And regarding that spirit of crypto innovation, Miller adds that he wouldn’t be at all surprised to see people start building “additional tooling” on top of the Ordinals idea – e.g. a layer 2 network in the vein of Lightning (fast, off-chain bitcoin transactions) or something that leverages the Lightning network, for example.
This… is tricky.
There are no major, organised, Ordinals marketplaces as yet, which makes obtaining one a little difficult and risky, but also a little bit like what buying Bitcoin in the early days must’ve felt like.
“I think I saw that Punk Ordinals have got a Google Sheet out there somewhere for bids and offers,” says Miller. “So it is kind of like going back to 2014 – it reminds me of the start of the crypto internet.”
For actual details on obtaining, we’ll defer to an excellent article put together by nftnow, which details, in the first instance, setting up something called a Sparrow wallet (you can’t store Ordinals in browser wallets like MetaMask).
“You must set up a Bitcoin wallet that allows enough customization to receive Ordinal inscriptions. Sparrow fits that bill,” reads the article’s instructions.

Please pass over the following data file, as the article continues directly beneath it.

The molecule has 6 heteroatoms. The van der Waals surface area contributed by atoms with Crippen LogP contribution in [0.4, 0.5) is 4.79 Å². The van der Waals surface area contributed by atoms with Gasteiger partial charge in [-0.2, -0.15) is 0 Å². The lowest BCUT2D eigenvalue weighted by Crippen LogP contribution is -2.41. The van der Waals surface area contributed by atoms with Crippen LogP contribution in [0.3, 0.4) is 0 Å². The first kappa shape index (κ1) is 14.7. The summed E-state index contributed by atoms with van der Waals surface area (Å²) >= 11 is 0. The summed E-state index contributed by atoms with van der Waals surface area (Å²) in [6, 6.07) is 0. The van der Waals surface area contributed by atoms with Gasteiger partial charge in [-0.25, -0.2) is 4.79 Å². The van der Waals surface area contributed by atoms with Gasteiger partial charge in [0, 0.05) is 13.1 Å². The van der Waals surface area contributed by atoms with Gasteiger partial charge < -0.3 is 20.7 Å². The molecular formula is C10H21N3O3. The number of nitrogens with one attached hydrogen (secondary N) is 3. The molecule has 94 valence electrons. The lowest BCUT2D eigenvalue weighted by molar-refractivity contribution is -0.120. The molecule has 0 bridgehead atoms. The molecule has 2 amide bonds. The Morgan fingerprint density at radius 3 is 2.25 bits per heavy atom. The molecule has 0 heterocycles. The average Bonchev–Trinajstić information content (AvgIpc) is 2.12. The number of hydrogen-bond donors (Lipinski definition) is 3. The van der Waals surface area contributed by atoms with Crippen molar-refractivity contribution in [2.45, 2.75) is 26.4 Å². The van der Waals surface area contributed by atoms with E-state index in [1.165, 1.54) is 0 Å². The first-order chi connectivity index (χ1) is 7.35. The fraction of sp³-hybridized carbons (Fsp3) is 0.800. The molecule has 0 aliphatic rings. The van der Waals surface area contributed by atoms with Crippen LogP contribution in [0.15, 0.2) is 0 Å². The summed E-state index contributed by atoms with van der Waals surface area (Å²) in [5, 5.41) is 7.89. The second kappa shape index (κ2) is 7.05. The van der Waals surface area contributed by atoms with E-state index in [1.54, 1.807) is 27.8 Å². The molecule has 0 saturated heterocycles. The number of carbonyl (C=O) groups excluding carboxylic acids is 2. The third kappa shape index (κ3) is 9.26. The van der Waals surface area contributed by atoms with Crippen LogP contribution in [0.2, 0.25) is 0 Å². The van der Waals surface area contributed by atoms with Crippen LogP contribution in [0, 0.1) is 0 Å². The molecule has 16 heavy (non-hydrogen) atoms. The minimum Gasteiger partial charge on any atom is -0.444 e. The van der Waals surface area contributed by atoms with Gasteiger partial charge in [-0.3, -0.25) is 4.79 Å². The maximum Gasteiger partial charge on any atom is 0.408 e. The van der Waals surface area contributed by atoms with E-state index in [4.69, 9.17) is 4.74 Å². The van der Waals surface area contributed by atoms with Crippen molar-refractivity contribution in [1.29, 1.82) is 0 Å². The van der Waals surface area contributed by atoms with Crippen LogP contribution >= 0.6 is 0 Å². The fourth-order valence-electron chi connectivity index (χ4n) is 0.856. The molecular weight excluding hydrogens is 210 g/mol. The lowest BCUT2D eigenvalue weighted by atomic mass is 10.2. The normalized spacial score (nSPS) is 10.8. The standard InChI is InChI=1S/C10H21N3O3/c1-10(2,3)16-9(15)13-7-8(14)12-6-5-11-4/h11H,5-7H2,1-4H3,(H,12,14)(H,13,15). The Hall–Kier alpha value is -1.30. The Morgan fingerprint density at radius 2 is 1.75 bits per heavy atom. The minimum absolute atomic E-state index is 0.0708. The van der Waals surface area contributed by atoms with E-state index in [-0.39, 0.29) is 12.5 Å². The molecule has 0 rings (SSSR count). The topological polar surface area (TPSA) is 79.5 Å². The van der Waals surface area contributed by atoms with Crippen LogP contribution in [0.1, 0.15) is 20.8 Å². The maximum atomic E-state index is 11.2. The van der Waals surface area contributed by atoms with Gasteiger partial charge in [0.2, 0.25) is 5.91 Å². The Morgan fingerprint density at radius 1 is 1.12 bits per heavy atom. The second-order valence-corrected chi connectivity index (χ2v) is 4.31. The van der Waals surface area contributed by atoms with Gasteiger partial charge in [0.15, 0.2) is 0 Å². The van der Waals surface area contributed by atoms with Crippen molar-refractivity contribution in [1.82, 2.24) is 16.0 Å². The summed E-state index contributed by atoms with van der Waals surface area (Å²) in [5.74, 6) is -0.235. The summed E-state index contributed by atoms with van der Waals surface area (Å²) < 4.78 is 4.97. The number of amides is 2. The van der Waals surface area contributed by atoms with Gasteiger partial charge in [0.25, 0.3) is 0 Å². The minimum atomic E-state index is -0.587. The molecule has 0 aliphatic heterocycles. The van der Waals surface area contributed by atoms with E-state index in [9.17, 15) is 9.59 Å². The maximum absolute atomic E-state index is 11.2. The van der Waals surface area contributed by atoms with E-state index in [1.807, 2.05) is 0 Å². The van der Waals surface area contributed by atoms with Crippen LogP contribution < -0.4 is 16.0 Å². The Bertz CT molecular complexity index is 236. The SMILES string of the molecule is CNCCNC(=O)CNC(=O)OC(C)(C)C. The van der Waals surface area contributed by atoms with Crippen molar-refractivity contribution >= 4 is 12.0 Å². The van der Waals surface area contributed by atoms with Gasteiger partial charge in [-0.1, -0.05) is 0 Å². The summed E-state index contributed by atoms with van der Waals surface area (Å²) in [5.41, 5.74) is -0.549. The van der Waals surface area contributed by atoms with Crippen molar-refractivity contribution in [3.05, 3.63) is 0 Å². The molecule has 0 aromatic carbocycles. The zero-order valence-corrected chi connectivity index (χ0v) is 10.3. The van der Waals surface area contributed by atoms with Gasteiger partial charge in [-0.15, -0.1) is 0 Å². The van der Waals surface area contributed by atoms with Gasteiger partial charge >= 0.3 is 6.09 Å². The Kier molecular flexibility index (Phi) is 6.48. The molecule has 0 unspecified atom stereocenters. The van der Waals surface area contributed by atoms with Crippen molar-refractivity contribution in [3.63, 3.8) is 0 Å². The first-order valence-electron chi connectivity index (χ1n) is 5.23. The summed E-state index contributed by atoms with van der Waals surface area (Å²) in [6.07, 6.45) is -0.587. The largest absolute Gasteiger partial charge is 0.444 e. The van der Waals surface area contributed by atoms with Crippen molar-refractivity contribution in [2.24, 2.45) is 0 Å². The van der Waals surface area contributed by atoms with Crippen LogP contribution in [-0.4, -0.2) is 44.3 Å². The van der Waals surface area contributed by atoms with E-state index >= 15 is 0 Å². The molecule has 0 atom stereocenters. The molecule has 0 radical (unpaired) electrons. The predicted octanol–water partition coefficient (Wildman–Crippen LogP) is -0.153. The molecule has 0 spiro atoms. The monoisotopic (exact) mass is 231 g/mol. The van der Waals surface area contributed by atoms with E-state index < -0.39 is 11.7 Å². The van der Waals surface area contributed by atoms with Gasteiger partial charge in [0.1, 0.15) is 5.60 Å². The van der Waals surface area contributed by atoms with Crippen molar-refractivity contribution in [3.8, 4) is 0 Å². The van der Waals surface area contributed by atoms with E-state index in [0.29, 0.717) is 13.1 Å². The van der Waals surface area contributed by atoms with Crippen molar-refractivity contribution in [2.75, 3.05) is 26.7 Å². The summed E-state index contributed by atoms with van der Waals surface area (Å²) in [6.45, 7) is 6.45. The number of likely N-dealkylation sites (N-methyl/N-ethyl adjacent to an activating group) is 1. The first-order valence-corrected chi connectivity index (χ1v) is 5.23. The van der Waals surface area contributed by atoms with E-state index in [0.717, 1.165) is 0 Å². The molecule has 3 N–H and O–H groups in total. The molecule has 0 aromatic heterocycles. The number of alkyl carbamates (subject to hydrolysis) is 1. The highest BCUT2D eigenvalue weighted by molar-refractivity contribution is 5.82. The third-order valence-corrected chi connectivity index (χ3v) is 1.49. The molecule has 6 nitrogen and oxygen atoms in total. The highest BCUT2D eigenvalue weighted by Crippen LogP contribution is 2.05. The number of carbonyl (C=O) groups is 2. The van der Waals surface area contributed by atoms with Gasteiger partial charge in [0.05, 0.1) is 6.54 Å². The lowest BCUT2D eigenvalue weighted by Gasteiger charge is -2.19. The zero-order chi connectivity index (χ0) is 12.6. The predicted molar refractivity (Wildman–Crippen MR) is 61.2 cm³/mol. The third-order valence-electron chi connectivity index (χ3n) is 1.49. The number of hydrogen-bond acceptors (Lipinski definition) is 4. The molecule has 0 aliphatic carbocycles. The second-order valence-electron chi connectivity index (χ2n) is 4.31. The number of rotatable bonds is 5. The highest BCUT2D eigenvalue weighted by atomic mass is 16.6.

Once you’ve figured out how to set that up, nftnow says you have three options, which include:
• Running a bitcoin node and inscribing an Ordinal yourself (which doesn’t sound easy).
• Finding an Ordinal owner and buying it directly from them (which sounds fraught).
• Using a service to inscribe an Ordinal without running your own node (which also sounds risky).
In other words, best tread with extreme caution and with no more than you can afford to lose, if you think jumping into the Ordinals market early doors sounds like a good idea to you.